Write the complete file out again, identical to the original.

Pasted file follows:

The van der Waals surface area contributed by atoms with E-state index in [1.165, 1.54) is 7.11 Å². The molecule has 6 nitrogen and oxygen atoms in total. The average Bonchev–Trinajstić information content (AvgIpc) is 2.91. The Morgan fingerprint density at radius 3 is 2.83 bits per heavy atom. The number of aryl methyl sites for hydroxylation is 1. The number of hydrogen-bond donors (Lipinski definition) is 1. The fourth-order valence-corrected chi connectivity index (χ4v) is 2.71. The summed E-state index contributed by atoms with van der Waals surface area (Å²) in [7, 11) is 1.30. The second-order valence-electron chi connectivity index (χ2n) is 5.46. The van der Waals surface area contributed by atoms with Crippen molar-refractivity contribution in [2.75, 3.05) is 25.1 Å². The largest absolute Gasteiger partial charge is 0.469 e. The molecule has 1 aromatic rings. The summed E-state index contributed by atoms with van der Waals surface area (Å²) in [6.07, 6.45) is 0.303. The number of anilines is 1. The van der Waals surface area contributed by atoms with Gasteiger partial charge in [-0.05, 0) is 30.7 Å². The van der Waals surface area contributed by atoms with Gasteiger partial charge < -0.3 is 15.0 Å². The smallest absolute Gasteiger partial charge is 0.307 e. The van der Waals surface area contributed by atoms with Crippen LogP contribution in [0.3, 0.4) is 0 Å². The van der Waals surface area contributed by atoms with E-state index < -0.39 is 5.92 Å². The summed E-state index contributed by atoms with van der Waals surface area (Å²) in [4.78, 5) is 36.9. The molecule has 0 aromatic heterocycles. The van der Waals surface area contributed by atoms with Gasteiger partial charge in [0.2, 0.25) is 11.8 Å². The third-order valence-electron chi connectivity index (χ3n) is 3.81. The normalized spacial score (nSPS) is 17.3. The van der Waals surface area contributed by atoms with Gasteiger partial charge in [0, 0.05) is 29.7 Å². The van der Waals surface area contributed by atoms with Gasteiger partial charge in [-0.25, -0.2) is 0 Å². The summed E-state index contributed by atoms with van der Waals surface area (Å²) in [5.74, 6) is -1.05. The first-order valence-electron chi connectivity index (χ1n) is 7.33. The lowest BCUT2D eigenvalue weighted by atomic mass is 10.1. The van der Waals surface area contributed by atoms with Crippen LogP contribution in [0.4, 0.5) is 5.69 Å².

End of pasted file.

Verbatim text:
The van der Waals surface area contributed by atoms with E-state index in [1.165, 1.54) is 7.11 Å². The molecule has 6 nitrogen and oxygen atoms in total. The average Bonchev–Trinajstić information content (AvgIpc) is 2.91. The Morgan fingerprint density at radius 3 is 2.83 bits per heavy atom. The number of aryl methyl sites for hydroxylation is 1. The number of hydrogen-bond donors (Lipinski definition) is 1. The fourth-order valence-corrected chi connectivity index (χ4v) is 2.71. The summed E-state index contributed by atoms with van der Waals surface area (Å²) in [7, 11) is 1.30. The second-order valence-electron chi connectivity index (χ2n) is 5.46. The van der Waals surface area contributed by atoms with Crippen molar-refractivity contribution in [2.75, 3.05) is 25.1 Å². The largest absolute Gasteiger partial charge is 0.469 e. The molecule has 1 aromatic rings. The summed E-state index contributed by atoms with van der Waals surface area (Å²) in [6.07, 6.45) is 0.303. The number of anilines is 1. The van der Waals surface area contributed by atoms with Gasteiger partial charge in [-0.05, 0) is 30.7 Å². The van der Waals surface area contributed by atoms with Gasteiger partial charge < -0.3 is 15.0 Å². The smallest absolute Gasteiger partial charge is 0.307 e. The van der Waals surface area contributed by atoms with Crippen LogP contribution in [0.3, 0.4) is 0 Å². The van der Waals surface area contributed by atoms with E-state index < -0.39 is 5.92 Å². The summed E-state index contributed by atoms with van der Waals surface area (Å²) in [4.78, 5) is 36.9. The molecule has 0 aromatic heterocycles. The van der Waals surface area contributed by atoms with Gasteiger partial charge in [0.2, 0.25) is 11.8 Å². The third-order valence-electron chi connectivity index (χ3n) is 3.81. The normalized spacial score (nSPS) is 17.3. The van der Waals surface area contributed by atoms with Gasteiger partial charge in [0, 0.05) is 29.7 Å². The van der Waals surface area contributed by atoms with Gasteiger partial charge in [-0.25, -0.2) is 0 Å². The summed E-state index contributed by atoms with van der Waals surface area (Å²) in [5.74, 6) is -1.05. The first-order valence-electron chi connectivity index (χ1n) is 7.33. The lowest BCUT2D eigenvalue weighted by atomic mass is 10.1. The van der Waals surface area contributed by atoms with Crippen LogP contribution in [0.4, 0.5) is 5.69 Å².